He hugs each of the band members in turn, says St James Infirmary out of the side of his mouth, and begins to play.
It's Kenneth Terry, a local legend who appeared on Treme, has played in a dozen different groups (including the Rebirth Brass Band and Preservation Hall Brass Band) and tutored many young players from New Orleans. He plays with one hand, points at various crowd members (usually female) and then sings in a deep, gritty style not far removed from Louis Armstrong. Everyone in the Spotted Cat goes nuts. And I am so glad I got away from Bourbon Street.
The next morning I prepare to hit the road.
"You can choose any of those three cars, sir," says the woman from the Alamo car-rental business.
I'd always imagined that if I ever got the chance to drive the legendary Highway 61 that goes all the way from New Orleans up to the city of Wyoming in Minnesota, it would be in a 1940s Hudson or a 1950s Chev or maybe a 1965 Mustang. The woman is pointing to a Nissan Activa, a Ford Fusion and a Hyundai Sonata. All were manufactured in the past two years. I inwardly sigh and go with the Hyundai for the simple reason that it's red and the other two vehicles are white.
They call Highway 61 the blues highway. It was the road that took musicians from the cotton fields of the south to the cities of the north during the 1940s, electrifying the blues on the way and revolutionising popular music when it was picked up in the '60s by the Rolling Stones, the Yardbirds and the Animals.
Many great blues artists lived in towns along this road, including Muddy Waters, B. B. King, Bo Diddley, Bessie Smith, Elmore James, Howlin' Wolf and Son House. And many others have immortalised the highway in song, including Bob Dylan on 1965's Highway 61 Revisited.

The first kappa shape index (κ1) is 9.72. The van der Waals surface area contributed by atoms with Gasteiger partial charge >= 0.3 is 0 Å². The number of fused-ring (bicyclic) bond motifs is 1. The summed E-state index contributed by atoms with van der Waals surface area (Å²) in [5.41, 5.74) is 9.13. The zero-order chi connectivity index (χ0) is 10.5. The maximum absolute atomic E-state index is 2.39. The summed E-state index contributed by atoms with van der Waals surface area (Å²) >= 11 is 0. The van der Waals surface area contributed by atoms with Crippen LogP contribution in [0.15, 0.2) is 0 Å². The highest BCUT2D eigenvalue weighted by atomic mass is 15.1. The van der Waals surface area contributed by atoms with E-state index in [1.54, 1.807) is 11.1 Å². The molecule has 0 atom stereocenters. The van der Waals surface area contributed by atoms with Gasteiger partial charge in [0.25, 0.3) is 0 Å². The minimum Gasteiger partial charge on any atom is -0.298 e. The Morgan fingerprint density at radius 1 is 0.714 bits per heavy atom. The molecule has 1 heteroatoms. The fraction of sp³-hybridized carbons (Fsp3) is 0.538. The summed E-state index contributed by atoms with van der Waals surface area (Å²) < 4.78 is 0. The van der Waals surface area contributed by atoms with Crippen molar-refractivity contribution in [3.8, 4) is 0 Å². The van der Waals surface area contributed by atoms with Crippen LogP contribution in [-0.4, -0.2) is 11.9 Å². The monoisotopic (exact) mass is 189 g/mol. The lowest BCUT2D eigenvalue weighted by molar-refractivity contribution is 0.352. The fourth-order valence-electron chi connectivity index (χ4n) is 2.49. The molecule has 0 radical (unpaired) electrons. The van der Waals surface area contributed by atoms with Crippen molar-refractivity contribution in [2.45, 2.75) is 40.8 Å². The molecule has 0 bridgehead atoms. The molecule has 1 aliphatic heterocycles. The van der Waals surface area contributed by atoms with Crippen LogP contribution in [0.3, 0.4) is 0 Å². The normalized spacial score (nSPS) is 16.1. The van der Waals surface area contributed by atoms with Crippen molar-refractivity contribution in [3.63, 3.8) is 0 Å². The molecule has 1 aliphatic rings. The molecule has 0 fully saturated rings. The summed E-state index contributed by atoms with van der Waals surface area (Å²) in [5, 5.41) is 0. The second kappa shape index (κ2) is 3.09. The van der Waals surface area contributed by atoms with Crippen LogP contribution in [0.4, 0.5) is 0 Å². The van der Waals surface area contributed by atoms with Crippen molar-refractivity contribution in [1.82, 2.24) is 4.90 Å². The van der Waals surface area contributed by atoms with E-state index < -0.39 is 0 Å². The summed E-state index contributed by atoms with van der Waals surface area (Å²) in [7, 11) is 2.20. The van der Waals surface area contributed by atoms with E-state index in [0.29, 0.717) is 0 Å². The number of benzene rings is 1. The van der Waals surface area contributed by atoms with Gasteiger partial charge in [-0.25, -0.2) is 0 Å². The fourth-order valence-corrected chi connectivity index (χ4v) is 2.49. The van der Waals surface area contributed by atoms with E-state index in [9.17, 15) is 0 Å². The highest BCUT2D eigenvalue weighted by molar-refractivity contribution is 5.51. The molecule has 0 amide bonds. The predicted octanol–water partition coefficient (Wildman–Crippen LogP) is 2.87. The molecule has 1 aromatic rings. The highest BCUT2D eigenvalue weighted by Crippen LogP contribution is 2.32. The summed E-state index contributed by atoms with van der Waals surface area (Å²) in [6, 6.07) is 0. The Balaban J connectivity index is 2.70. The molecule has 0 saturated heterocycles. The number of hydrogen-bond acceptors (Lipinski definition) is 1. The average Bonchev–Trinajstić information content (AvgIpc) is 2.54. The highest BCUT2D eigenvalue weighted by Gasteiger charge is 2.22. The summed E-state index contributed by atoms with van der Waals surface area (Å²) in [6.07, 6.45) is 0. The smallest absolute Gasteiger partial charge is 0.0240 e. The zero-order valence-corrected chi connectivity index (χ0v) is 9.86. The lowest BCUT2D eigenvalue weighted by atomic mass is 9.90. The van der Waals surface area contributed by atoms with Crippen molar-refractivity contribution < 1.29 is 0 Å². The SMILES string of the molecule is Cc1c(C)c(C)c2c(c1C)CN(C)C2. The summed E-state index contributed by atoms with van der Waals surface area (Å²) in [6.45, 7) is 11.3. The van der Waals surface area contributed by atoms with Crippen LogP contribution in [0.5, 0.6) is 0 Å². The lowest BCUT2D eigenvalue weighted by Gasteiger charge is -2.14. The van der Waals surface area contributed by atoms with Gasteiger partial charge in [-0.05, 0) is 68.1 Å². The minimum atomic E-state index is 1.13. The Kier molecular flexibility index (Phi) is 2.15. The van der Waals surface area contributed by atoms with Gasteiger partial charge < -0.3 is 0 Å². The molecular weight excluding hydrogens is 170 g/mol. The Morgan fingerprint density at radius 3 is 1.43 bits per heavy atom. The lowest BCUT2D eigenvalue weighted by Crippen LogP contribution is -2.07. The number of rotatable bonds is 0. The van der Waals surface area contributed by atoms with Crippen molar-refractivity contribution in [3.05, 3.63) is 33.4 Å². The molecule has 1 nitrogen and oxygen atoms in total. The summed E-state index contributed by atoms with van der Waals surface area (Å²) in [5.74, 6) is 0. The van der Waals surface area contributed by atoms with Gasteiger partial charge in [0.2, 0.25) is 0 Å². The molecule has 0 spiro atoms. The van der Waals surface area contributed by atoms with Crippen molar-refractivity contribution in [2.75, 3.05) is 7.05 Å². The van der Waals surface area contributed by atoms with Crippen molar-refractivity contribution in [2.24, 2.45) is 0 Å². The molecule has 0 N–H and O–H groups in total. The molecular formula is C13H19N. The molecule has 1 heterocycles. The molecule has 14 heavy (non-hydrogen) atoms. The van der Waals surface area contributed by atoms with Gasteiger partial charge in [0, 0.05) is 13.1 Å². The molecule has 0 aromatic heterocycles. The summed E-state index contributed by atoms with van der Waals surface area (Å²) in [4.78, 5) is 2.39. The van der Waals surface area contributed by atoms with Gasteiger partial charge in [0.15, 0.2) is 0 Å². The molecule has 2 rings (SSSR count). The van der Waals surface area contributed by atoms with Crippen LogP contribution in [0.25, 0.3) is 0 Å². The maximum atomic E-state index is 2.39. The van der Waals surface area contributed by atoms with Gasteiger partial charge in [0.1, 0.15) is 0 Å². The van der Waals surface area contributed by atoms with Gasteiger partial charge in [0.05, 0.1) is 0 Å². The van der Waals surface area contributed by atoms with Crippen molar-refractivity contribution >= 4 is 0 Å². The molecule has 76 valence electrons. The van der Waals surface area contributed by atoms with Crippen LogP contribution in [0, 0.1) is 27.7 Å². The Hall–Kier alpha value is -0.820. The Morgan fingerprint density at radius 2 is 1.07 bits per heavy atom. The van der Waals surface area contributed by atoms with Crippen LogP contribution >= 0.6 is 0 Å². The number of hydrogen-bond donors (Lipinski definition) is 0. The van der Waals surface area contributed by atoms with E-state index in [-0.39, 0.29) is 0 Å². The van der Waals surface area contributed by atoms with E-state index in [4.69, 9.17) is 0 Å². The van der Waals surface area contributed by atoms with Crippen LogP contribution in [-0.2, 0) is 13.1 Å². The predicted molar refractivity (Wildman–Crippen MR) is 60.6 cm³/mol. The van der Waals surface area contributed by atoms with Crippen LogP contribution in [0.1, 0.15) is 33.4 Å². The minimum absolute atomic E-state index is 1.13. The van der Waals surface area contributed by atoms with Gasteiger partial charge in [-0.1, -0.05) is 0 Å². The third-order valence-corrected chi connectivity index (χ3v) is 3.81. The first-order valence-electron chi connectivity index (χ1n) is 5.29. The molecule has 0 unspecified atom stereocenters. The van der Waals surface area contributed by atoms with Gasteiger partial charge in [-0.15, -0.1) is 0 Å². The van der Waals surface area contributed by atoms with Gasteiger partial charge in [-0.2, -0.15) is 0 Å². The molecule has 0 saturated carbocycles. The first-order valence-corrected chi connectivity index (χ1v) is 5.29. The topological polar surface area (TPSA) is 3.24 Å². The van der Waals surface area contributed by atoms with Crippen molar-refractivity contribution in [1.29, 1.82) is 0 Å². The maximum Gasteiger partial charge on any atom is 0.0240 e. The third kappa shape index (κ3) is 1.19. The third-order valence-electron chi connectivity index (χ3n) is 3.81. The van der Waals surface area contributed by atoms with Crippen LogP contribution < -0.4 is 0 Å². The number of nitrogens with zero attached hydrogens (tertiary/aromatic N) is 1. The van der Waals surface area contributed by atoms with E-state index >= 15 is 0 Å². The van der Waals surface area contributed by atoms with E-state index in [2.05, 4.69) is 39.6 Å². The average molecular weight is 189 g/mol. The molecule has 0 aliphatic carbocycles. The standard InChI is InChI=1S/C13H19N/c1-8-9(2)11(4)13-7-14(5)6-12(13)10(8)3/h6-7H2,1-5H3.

I arrive in Clarksdale, Mississippi, in the late afternoon and head straight to Cat Head Delta Blues and Folk Art (cathead.biz). Opened in 2002, it's a store filled with seemingly every blues CD and every book about the blues ever produced, along with folk art representing many of the blues greats. More importantly, it is owned by Roger Stolle, a blues historian and local booster for Clarksdale.
"I'm a white guy who grew up in suburban Ohio, but I absolutely feel the blues," he tells me. "We've all woken up one morning and felt like crap. That's what the blues is all about. It's making something good out of something bad. If it's authentic blues, you have an emotional response to it."
For a small town of about 18,000, Clarksdale boasts a large number of places where you can hear blues almost any night of the week, including Ground Zero, a shack-like bar co-owned by actor Morgan Freeman, who grew up in nearby Greenwood. There are festivals throughout the year, the biggest being the Juke Joint Festival every April, where blues musicians descend on the town and play in more than 20 venues. Hotels are booked out nine months in advance.
That night, I head to Red's Lounge, a juke joint just across the railroad tracks from the centre of town. At the bar, you can get cans of full-strength beer or light beer. Don't bother asking for anything else. Sitting in the middle of the room with a black electric guitar and an array of harmonicas is Terry "Harmonica" Bean, a local bluesman in his 50s.
"When I was little, I'd listen to my granddaddy play the blues on the porch," he tells the crowd. "I thought 'I want me some of that, too.' My granddaddy would play something like this ..."
The guitar comes to life as he hits the strings with his gnarled fingers and sings a version of Where Did You Sleep Last Night, the traditional song that dates back to the 1870s and has been interpreted by everyone from Lead Belly to Kurt Cobain.